Finally, an Awesome Backgrounds Bible!

One of the great publishing delights of 2016 is the NIV Cultural Backgrounds Study Bible. Zondervan, of course, is the publishing house. The NIV 2011 is the translation employed, one that is faithful to the meaning of the Greek and Hebrew and communicates clearly to English-speakers of the 21st century. This is truly a landmark publication; the subtitle says it all: Bringing to Life the Ancient World of Scripture. The dense, nearly 2400-page Bible is packed with notes, graphs, photographs, sidebars, tables, charts, maps, and cross-references. It would be difficult to find two more qualified general editors than John Walton and Craig Keener. These two scholars live this stuff. They are giants in the field. Kudos to Zondervan for signing them on for this project. Their names alone are a solid recommendation of this Bible.

screen-shot-2016-11-05-at-3-09-19-pm

Virtually every page brings fresh illumination to the text of Holy Writ. The NIV Cultural Backgrounds Study Bible makes accessible the best of evangelical biblical scholarship.

This should make a terrific Christmas present for just about anyone on your list. You can order your copies here: http://media.harpercollinschristian.com/page/cultural-backgrounds-study-bible.

Debate on the Resurrection of Jesus

An informal debate on the resurrection of Jesus, which began as a continuation of comments on my blog, “Can We Still Believe the Bible?” (https://danielbwallace.com/2014/03/24/can-we-still-believe-the-bible/), has turned into a formal debate. I think you’ll find it most interesting! Here’s the link:

http://www.theologyweb.com/campus/showthread.php?7723-Debate-on-the-Resurrection-of-Jesus-Apologiaphoenix-vs-Gary

Gregory-Aland 1761: A Gospels Manuscript?

We have a team from CSNTM working at the National Library of Greece in Athens this summer. A big team—from seven to nine people at any given time. The work is both exhausting and exhilarating. Handling precious documents all day long, while trying to produce accurate, aesthetically-pleasing photographs, can be emotionally draining work. But every new day the teams are ready for more.

digitizing st NLG

Counting Quires

One of my tasks is to count quires. A quire is, medievally speaking, eight leaves or four double-leaves (bifolia) laid down, then folded vertically in the middle. These leaves then form a quire and they are sewn into the binding at the crease. Some scribes numbered their quires by writing, in very faint and small ink, the number of the quire on either first page (recto) or last page (verso) of a quire. Then, when it came time to stitch all the quires together they would know what order they would go in and assemble the book. But not all scribes wrote out these quire numbers, and even for many who did later book-owners trimmed the pages, inadvertently cutting off either the entirety or a portion of the quire number. And often, they wrote in red ink—the kind that fades so badly that it is now invisible.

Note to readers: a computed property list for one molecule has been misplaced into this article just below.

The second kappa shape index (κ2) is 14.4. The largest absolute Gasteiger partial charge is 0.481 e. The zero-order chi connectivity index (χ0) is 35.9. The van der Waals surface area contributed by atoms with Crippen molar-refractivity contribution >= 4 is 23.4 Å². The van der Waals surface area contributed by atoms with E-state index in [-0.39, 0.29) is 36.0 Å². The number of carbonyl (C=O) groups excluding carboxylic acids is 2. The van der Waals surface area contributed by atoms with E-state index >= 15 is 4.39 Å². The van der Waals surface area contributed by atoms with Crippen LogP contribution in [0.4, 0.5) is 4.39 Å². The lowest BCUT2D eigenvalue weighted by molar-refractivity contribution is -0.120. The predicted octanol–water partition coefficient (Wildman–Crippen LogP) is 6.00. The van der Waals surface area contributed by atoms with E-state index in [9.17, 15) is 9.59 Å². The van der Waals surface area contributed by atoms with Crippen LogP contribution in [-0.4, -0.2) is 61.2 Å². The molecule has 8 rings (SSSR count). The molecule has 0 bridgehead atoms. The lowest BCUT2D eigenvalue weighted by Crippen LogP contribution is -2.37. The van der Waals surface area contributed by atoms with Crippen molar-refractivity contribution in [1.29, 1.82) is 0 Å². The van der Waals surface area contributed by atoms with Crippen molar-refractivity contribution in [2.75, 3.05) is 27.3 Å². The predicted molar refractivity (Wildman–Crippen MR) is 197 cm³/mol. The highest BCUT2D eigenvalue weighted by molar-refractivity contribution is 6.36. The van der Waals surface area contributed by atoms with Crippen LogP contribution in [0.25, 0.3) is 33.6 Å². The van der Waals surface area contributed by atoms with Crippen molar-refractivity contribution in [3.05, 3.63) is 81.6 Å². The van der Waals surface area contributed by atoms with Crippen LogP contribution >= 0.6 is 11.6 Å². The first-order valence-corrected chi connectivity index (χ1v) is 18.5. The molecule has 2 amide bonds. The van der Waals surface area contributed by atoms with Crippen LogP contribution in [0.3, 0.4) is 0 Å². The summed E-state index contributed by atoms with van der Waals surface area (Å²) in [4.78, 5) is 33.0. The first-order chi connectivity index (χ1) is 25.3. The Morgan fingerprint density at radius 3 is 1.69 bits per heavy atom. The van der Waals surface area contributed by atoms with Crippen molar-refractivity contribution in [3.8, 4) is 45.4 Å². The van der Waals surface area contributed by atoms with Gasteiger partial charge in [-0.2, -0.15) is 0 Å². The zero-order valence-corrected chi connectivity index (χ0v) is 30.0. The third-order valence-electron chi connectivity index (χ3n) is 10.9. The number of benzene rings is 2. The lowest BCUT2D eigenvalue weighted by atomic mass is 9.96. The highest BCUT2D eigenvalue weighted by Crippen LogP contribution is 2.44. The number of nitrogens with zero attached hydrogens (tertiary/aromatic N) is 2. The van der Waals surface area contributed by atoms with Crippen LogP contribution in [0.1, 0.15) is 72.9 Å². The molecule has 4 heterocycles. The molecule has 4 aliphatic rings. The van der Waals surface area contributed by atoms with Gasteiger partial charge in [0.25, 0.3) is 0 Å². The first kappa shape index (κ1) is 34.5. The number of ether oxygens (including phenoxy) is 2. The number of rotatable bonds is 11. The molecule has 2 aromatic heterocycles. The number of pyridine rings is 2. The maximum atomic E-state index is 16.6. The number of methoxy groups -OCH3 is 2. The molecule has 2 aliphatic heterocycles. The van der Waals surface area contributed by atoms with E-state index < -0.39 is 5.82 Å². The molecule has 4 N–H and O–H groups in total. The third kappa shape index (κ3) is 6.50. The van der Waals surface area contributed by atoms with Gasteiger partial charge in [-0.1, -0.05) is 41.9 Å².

There are three ways to identify the number of leaves in a quire quickly: (1) notice and document where the quire numbers are; (2) notice where the sewed strings are (always in the middle of the quire); and (3) feel the pressure of the leaves—if a leaf wants to go to the left, it belongs with the previous quire; if it wants to lay flat, it begins a new quire.

There are problems with each of these methods, but it’s essential that the quire counts are done while examining the manuscripts instead of via photographs since the latter approach eliminates the third method for determining quire counts. The binding may be tight, and the strings won’t show up in the photographs, which makes approach #2 difficult to accomplish. Frequently, a magnifying glass is used to determine if the strings are there, but this of course can only be done while examining the actual manuscript.

An Interesting Feature in GA 1761

Gregory-Aland 1761 posed an interesting problem. It’s a manuscript of Acts, the Catholic letters, and the corpus Paulinum (including Hebrews). The first quire reveals no number, but quire 2 has the number κε or 25. The numbers are then seen on every quire and they are in sequence without any gaps, going all the way through μθ or 49. Only one leaf is missing in this entire manuscript, which is unusual. Normally, at least a few leaves are missing from a manuscript, even one as late as the fourteenth century (the date of GA 1761).

Since the Institut für neutestamentliche Textforschung in Münster, Germany is the de facto cataloguer of the Greek NT manuscripts, they list this manuscript as an “ap” document—that is, Acts and Catholic letters (a) and Paul (p). They do not indicate that anything is missing, although one leaf is absent. However, judging by the quire numbers far more than one leaf is missing—184 leaves to be exact! 184 leaves is the number for the first 23 quires (since the second quire in the extant manuscript begins with ‘25’).